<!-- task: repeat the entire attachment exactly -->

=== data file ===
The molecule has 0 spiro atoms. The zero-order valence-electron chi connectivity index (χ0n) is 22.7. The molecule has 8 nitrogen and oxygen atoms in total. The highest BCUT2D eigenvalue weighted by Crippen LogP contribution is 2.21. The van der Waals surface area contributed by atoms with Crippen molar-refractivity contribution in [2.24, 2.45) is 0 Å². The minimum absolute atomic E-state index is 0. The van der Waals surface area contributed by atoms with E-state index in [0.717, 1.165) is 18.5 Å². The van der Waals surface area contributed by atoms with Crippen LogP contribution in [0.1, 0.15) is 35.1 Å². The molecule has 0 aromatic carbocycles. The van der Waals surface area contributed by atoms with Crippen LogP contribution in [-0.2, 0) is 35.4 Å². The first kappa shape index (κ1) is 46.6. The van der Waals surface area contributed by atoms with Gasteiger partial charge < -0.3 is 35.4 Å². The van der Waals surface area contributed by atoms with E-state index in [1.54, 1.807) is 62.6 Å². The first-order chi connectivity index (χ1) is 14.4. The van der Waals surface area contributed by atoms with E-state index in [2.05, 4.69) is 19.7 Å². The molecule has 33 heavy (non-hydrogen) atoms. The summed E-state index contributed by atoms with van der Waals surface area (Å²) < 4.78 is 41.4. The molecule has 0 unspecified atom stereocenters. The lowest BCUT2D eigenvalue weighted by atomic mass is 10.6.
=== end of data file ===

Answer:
The molecule has 0 spiro atoms. The zero-order valence-electron chi connectivity index (χ0n) is 22.7. The molecule has 8 nitrogen and oxygen atoms in total. The highest BCUT2D eigenvalue weighted by Crippen LogP contribution is 2.21. The van der Waals surface area contributed by atoms with Crippen molar-refractivity contribution in [2.24, 2.45) is 0 Å². The minimum absolute atomic E-state index is 0. The van der Waals surface area contributed by atoms with E-state index in [0.717, 1.165) is 18.5 Å². The van der Waals surface area contributed by atoms with Crippen LogP contribution in [0.1, 0.15) is 35.1 Å². The molecule has 0 aromatic carbocycles. The van der Waals surface area contributed by atoms with Crippen LogP contribution in [-0.2, 0) is 35.4 Å². The first kappa shape index (κ1) is 46.6. The van der Waals surface area contributed by atoms with Gasteiger partial charge < -0.3 is 35.4 Å². The van der Waals surface area contributed by atoms with E-state index in [1.54, 1.807) is 62.6 Å². The first-order chi connectivity index (χ1) is 14.4. The van der Waals surface area contributed by atoms with E-state index in [2.05, 4.69) is 19.7 Å². The molecule has 33 heavy (non-hydrogen) atoms. The summed E-state index contributed by atoms with van der Waals surface area (Å²) < 4.78 is 41.4. The molecule has 0 unspecified atom stereocenters. The lowest BCUT2D eigenvalue weighted by atomic mass is 10.6.